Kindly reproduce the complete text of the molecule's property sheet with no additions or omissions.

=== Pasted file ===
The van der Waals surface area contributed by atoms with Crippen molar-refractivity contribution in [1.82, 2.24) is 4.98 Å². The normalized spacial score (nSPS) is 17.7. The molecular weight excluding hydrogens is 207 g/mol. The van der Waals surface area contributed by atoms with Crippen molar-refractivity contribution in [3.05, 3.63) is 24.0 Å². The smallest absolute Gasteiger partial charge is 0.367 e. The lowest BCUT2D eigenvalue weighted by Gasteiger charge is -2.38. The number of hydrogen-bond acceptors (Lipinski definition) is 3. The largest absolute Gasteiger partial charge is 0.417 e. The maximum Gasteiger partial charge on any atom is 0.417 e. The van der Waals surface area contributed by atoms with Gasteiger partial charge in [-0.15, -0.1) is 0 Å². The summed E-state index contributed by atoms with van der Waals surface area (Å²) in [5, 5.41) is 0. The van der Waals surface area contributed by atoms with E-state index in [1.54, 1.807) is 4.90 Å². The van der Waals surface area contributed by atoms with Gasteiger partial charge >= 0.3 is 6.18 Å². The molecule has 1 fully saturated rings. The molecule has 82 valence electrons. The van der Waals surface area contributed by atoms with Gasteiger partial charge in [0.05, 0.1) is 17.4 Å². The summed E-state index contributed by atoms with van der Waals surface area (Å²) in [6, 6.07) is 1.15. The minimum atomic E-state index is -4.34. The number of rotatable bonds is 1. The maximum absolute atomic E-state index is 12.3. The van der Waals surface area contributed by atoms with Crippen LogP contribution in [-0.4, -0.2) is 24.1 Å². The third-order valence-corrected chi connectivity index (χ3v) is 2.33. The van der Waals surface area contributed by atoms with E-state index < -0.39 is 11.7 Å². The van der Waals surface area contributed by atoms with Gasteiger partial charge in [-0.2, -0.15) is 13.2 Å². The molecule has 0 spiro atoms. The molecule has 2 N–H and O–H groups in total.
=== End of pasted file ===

The van der Waals surface area contributed by atoms with Crippen molar-refractivity contribution in [1.82, 2.24) is 4.98 Å². The normalized spacial score (nSPS) is 17.7. The molecular weight excluding hydrogens is 207 g/mol. The van der Waals surface area contributed by atoms with Crippen molar-refractivity contribution in [3.05, 3.63) is 24.0 Å². The smallest absolute Gasteiger partial charge is 0.367 e. The lowest BCUT2D eigenvalue weighted by Gasteiger charge is -2.38. The number of hydrogen-bond acceptors (Lipinski definition) is 3. The largest absolute Gasteiger partial charge is 0.417 e. The maximum Gasteiger partial charge on any atom is 0.417 e. The van der Waals surface area contributed by atoms with Gasteiger partial charge in [-0.15, -0.1) is 0 Å². The summed E-state index contributed by atoms with van der Waals surface area (Å²) in [5, 5.41) is 0. The van der Waals surface area contributed by atoms with E-state index in [1.54, 1.807) is 4.90 Å². The van der Waals surface area contributed by atoms with Gasteiger partial charge >= 0.3 is 6.18 Å². The molecule has 1 fully saturated rings. The molecule has 82 valence electrons. The van der Waals surface area contributed by atoms with Gasteiger partial charge in [0.05, 0.1) is 17.4 Å². The summed E-state index contributed by atoms with van der Waals surface area (Å²) in [6, 6.07) is 1.15. The minimum atomic E-state index is -4.34. The number of rotatable bonds is 1. The maximum absolute atomic E-state index is 12.3. The van der Waals surface area contributed by atoms with Crippen LogP contribution in [-0.4, -0.2) is 24.1 Å². The third-order valence-corrected chi connectivity index (χ3v) is 2.33. The van der Waals surface area contributed by atoms with E-state index < -0.39 is 11.7 Å². The van der Waals surface area contributed by atoms with Gasteiger partial charge in [-0.2, -0.15) is 13.2 Å². The molecule has 0 spiro atoms. The molecule has 2 N–H and O–H groups in total.